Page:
Louisgstq
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How can enzymes have an optimum temperature significantly below denaturing temperature? Surely, due to collision theory, a higher temperature will always increase rate of reaction right up until the enzymes denature?
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jamestg
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(Original post by Louisgstq)
How can enzymes have an optimum temperature significantly below denaturing temperature? Surely, due to collision theory, a higher temperature will always increase rate of reaction right up until the enzymes denature?
The bonds in the enzyme's active site begin to break under increases of temperature. These bonds in the active site are what hold its shape - the complementary shape, which allows the substrate to fit into it thus making the enzyme work. When these bonds break, the enzyme's tertiary structure begins to change and it makes the active site change slightly. Therefore increasing the temperature will cause more bonds to break, changing the active site's shape more and more.

The enzyme denatures when the substrate cannot fit into the enzyme.
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Louisgstq
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(Original post by jamestg)
The bonds in the enzyme's active site begin to break under increases of temperature. These bonds in the active site are what hold its shape - the complementary shape, which allows the substrate to fit into it thus making the enzyme work. When these bonds break, the enzyme's tertiary structure begins to change and it makes the active site change slightly. Therefore increasing the temperature will cause more bonds to break, changing the active site's shape more and more.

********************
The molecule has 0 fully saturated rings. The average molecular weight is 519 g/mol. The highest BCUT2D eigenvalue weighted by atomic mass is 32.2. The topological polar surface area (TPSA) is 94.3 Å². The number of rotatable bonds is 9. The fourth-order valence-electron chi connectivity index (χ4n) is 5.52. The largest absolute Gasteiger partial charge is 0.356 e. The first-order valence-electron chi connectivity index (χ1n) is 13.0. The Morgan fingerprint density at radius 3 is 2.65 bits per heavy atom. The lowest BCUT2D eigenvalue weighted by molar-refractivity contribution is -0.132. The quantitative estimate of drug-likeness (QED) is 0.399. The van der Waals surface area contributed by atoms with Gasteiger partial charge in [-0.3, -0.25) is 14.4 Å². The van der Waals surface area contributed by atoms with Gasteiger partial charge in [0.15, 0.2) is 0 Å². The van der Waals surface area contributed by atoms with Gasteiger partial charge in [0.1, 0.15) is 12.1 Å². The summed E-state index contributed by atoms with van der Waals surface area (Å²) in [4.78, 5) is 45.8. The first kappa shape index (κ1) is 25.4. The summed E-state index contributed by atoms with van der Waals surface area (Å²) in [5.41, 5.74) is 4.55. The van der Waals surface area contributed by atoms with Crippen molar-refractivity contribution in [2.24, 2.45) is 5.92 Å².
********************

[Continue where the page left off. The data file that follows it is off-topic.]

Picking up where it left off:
The enzyme denatures when the substrate cannot fit into the enzyme.
So, the more and more the shape of an enzyme's active site is changed, the less products that enzyme can catalyse per unit time?
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jamestg
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(Original post by Louisgstq)
So, the more and more the shape of an enzyme's active site is changed, the less products that enzyme can catalyse per unit time?
Pretty much

The enzyme becomes less effective as the temperature increases after its optimum.
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Louisgstq
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(Original post by jamestg)
Pretty much

The enzyme becomes less effective as the temperature increases after its optimum.
In that case, why is it not the case that every enzyme has the same (or similar) optimum temperature? I mean, polypeptides all have roughly the same strength of bond.
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jamestg
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(Original post by Louisgstq)
In that case, why is it not the case that every enzyme has the same (or similar) optimum temperature? I mean, polypeptides all have roughly the same strength of bond.
The primary structure of different enzymes are made up of different chains of amino acids. Thus giving each enzyme different properties, as the secondary, tertiary and quaternary structures are dependent on the primary structure. A different sequence of amino acids will give different shapes.

Due to the different sequences and numbers of amino acids - there will be different quantities of the different bonds. The types of bonds are - ionic, disulphide and hydrogen. Each bond will require different amount of energy, and so having different quantities of these three bonds will give different optimum temperatures.
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